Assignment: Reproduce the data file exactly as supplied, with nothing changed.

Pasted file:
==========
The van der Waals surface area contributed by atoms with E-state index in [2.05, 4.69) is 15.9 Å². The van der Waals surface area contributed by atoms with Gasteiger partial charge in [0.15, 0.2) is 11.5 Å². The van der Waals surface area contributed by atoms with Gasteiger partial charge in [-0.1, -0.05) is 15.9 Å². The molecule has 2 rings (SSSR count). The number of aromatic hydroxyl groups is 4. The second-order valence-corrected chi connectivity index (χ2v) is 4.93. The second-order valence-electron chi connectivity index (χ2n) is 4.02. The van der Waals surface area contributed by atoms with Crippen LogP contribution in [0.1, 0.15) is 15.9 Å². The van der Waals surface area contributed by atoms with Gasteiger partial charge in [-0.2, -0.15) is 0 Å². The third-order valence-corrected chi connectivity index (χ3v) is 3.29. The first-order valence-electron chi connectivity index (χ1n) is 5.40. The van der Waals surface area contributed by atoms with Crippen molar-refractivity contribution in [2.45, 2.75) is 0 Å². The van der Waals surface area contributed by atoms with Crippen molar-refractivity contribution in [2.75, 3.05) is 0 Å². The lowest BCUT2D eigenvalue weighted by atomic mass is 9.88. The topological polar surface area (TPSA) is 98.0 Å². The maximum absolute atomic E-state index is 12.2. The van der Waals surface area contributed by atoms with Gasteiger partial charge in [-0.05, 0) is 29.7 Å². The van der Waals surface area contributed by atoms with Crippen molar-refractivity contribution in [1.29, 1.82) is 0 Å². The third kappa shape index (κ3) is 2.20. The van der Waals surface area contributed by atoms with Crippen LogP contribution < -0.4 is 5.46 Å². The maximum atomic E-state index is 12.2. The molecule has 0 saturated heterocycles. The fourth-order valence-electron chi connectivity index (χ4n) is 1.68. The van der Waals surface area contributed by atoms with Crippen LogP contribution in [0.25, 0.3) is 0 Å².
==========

The van der Waals surface area contributed by atoms with E-state index in [2.05, 4.69) is 15.9 Å². The van der Waals surface area contributed by atoms with Gasteiger partial charge in [0.15, 0.2) is 11.5 Å². The van der Waals surface area contributed by atoms with Gasteiger partial charge in [-0.1, -0.05) is 15.9 Å². The molecule has 2 rings (SSSR count). The number of aromatic hydroxyl groups is 4. The second-order valence-corrected chi connectivity index (χ2v) is 4.93. The second-order valence-electron chi connectivity index (χ2n) is 4.02. The van der Waals surface area contributed by atoms with Crippen LogP contribution in [0.1, 0.15) is 15.9 Å². The van der Waals surface area contributed by atoms with Gasteiger partial charge in [-0.2, -0.15) is 0 Å². The third-order valence-corrected chi connectivity index (χ3v) is 3.29. The first-order valence-electron chi connectivity index (χ1n) is 5.40. The van der Waals surface area contributed by atoms with Crippen molar-refractivity contribution in [2.45, 2.75) is 0 Å². The van der Waals surface area contributed by atoms with Crippen molar-refractivity contribution in [2.75, 3.05) is 0 Å². The lowest BCUT2D eigenvalue weighted by atomic mass is 9.88. The topological polar surface area (TPSA) is 98.0 Å². The maximum absolute atomic E-state index is 12.2. The van der Waals surface area contributed by atoms with Gasteiger partial charge in [-0.05, 0) is 29.7 Å². The van der Waals surface area contributed by atoms with Crippen molar-refractivity contribution in [1.29, 1.82) is 0 Å². The third kappa shape index (κ3) is 2.20. The van der Waals surface area contributed by atoms with Crippen LogP contribution < -0.4 is 5.46 Å². The maximum atomic E-state index is 12.2. The molecule has 0 saturated heterocycles. The fourth-order valence-electron chi connectivity index (χ4n) is 1.68. The van der Waals surface area contributed by atoms with Crippen LogP contribution in [0.25, 0.3) is 0 Å².